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A Downer of a decision: The importance of articulating adjudication submissions

In Diona Pty Ltd v Downer EDI Works Pty Ltd [2020] NSWSC 480 (Diona), the Supreme Court considered an application to set aside an Adjudicator’s Determination for failure to consider the terms of the contract as required by s 22(2)(b) of the Building and Construction Industry Security of Payment Act 1999 (the SOP Act).

Key takeaway:

  • It is important to ensure that adjudication submissions clearly articulate all relevant arguments and contractual provisions. Unclear, poorly framed or ambiguous submissions can be costly.
  • An adjudicator’s decision will not be declared void simply because it contains what one party considers to be an error or failure by the adjudicator to expressly address all arguments made in parties’ submissions.
  • Lawyers can be useful to assist in preparing an adjudication application and response. Having prepared and responded to numerous security of payment claims, the lawyers at Bradbury Legal are experts at ensuring your arguments are clearly articulated.

 

Background

Diona Pty Ltd (Diona) entered into a subcontract with Downer EDI Works Pty Ltd (Downer), for Downer to provide works in relation to safety upgrades on the Great Western Highway, Blackheath. Downer proceeded to adjudication on a payment claim under the SOP Act. On 16 April 2020, the relevant Adjudicator determined that Downer was entitled to a progress payment of $430,990.13 (Determination).

Diona made an application to the Supreme Court, seeking a declaration that the Determination was void and an injunction preventing Downer from requesting an adjudication certificate or filing the adjudication certificate as a judgment debt. Diona contended that the Adjudicator had incorrectly awarded a set off claim by Downer, in response to Diona’s liquidated damages claim, in the amount of $30,000 on account of two extension of time claims (EOT Claims).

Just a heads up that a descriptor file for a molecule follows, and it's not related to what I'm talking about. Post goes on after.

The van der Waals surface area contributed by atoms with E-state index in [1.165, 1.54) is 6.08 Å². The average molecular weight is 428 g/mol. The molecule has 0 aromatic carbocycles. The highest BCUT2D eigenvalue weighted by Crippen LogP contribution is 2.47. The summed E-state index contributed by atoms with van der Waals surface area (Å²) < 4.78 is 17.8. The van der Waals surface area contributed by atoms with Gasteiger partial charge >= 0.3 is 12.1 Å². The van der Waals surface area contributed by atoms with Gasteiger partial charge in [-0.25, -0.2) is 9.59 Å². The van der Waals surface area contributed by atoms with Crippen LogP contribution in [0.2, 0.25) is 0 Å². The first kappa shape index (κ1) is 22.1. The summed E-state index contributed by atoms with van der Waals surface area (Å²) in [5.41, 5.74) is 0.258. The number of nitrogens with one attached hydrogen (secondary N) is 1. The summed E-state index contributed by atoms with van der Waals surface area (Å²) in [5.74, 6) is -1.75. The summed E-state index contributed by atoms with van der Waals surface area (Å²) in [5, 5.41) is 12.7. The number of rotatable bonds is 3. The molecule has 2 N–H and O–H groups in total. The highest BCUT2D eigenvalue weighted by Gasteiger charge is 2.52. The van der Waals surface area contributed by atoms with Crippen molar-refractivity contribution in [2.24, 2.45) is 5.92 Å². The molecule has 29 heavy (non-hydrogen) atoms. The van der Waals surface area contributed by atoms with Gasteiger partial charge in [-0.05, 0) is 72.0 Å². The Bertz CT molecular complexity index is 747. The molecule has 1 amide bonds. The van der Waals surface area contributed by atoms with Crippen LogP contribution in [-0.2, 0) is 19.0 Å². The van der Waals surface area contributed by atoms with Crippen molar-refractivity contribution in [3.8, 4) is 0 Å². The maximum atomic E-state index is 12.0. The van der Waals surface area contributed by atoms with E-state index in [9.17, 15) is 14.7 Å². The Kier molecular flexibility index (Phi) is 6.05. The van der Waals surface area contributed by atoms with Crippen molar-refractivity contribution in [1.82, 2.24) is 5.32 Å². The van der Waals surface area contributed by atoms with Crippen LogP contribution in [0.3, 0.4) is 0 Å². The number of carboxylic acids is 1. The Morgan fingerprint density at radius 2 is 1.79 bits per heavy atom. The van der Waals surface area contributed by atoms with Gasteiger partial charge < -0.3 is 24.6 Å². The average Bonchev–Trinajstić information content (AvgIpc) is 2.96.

Diona argued that the Adjudicator had not fulfilled the requirements of s 22(2)(b) of the SOP Act because the Adjudicator had failed to give any reference to, or consideration of, Diona’s contention in its adjudication response submissions that Downer was not entitled to these extensions of time, due to the operation of a time bar in the contract.

 

Did the Adjudicator consider the time bars?

The central question was whether the Adjudicator considered the provisions of the contract. Under section 22(2)(b) SOP Act, an adjudicator must consider the provisions of the construction contract.

To determine if the Adjudicator did consider the contractual provisions, especially those containing the time bar, the Court looked at the submissions made by both parties and the Adjudicator’s determination.

The Court noted that Downer had ‘devoted a number of pages to its contentions concerning extension of time and, in particular, its asserted entitlement to EOT 18 and EOT 21’. This was contrasted with Diona’s submissions, the Court found did not properly engage with Downer’s EOT Claims. Diona’s submissions stated:

Determinations of claims for…extension of time…by Diona are final and cannot be disturbed except by raising a Claim under the Contract, see relevant clauses of the Subcontract.’

The Court highlighted a part of the Adjudicator’s reasons which stated:

The Act at section 22(2)(b) requires the adjudicator to consider the provisions of the construction contract when making the determination